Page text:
- We strive to apply rigorous journalistic principles to everything we publish, and thus avoid speculating about how infrastructure and the like can be improved (like “fantasy maps”) unless we can cite a study or expert as evidence.
- We also don’t usually run posts specifically about an event, though you’re welcome to write about a news event or big idea that came from one you attended. We do regularly run a post listing events we think Greater Greater Washington readers would be interested in, and you can submit yours here.
Types of posts
Below are some of the types of posts we publish on ggwash.org and our criteria. Since we aim to educate before we persuade, most of the posts we publish fall in the “News & Analysis” category.
|News and Analysis||Opinion||Advocacy||Politics|
|Definition||Straight-up factual news reporting, or reporting with an urbanist “take” on an issue||Someone's opinion, couched primarily as argumentation (op-ed) or GGWash's opinion (editorial)||Inform about an issue and have a call to action, or just ask readers to take action||Endorsing a political candidate|
|Who can write||Everyone||Op-eds are by elected officials, experts, and invitation only. Editorials are written by the Editorial Board or a GGWash Committee.||Staff (excluding editor), volunteer campaign lead, or partner organization||Members of the Elections Committee|
|Limit||No limit; Most published posts fall in this category||Approximately 10% of published posts (1-2/week)||Approximately 10% of published posts (1-2/week)||Approximately 20% of published posts (3-4/week) during elections seasons|
Take the next step; write a pitch!
You’re still reading! Does that mean you’re ready to submit a pitch?
To get started writing for us, email firstname.lastname@example.org with your idea for a post. We'll help you get started from there!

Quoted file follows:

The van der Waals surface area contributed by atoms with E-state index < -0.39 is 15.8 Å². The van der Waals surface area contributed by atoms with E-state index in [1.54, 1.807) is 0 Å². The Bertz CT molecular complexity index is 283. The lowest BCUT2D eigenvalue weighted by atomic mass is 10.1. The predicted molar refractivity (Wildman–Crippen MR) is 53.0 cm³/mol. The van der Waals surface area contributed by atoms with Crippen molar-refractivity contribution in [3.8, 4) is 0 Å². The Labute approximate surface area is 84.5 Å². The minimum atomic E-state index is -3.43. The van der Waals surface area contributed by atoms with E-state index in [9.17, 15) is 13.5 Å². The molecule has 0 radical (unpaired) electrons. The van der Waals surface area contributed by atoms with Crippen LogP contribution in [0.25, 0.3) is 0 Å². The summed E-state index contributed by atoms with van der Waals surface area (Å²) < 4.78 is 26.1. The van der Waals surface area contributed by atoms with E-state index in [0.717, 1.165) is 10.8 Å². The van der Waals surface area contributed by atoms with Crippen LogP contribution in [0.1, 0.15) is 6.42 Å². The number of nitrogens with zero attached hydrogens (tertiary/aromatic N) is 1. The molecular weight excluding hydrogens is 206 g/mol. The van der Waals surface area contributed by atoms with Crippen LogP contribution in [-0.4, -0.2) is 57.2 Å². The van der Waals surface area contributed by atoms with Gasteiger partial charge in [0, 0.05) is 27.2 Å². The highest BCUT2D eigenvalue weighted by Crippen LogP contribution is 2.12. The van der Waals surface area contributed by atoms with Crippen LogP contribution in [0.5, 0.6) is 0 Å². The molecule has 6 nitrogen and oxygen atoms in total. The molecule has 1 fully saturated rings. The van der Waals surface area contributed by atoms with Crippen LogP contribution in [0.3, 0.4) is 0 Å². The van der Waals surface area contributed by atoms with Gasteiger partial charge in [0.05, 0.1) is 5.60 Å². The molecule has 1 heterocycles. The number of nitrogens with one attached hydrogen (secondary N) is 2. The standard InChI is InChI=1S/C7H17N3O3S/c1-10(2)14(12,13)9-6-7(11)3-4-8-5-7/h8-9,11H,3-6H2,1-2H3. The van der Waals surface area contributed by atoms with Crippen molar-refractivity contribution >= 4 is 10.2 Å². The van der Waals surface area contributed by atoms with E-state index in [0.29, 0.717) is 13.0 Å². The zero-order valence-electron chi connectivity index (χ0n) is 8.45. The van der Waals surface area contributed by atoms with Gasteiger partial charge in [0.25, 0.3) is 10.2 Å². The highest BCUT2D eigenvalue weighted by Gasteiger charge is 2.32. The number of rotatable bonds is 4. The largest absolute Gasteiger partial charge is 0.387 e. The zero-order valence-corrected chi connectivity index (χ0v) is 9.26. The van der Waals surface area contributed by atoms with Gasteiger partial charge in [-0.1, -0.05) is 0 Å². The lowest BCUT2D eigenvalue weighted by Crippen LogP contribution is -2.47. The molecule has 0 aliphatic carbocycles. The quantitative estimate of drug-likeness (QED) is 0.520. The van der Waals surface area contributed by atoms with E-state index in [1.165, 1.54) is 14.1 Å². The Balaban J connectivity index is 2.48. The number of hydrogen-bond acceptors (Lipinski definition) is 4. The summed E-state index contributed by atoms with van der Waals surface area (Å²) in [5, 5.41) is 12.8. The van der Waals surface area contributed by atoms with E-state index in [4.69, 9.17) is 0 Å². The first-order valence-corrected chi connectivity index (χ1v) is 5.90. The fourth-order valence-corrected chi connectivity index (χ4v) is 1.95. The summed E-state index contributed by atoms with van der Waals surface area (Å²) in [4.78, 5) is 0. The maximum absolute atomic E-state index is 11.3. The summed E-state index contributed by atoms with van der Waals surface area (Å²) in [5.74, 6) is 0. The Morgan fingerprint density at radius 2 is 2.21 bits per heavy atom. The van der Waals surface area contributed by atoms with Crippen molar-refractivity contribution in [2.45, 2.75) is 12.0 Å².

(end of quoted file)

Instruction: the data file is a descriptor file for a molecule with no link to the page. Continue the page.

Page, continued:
Pitches should include the following:
- Your main idea and relevant background in a few sentences
- Three to five main points you’d like the reader to understand
- Why this is timely/interesting/important/relevant to readers across the region
- Where you’re getting your information from (study, news article, neighborhood listserv, expert, etc.)
If you have a 500-800 word draft ready to go, send it as a google doc, plain text, or MS Word document. Please note that if this is your first time writing for us, it’s best to send an outline for feedback from our editor first, even if you’ve published elsewhere. GGWash has a unique style and lens, so sending a pitch first will likely save you and her time.
If you’ve read all of this and want to know even more, you can also check out this overview of our editorial standards and process.
Can’t think of anything to write about? That’s totally fine!
Our editor can connect new contributors with something to write about, along with the details they need to get started. Email email@example.com and let us know you’re interested in writing but need some support getting started.
The legal stuff
We edit all articles to meet our standards for length, style, and clarity, and it can sometimes take a few days or more to review submissions. We'll always give you a chance to review any changes to your post before it goes live, but by submitting, you agree to let us edit and publish it at a convenient time based on our editing and publishing schedule.
If you submit an article or letter, unless we have a prior agreement to the contrary, you agree to grant Greater Greater Washington a perpetual, transferable, worldwide, royalty-free license to reproduce, distribute, publish, display, edit, modify, create derivative works from, and otherwise use your submission in any form and on any media.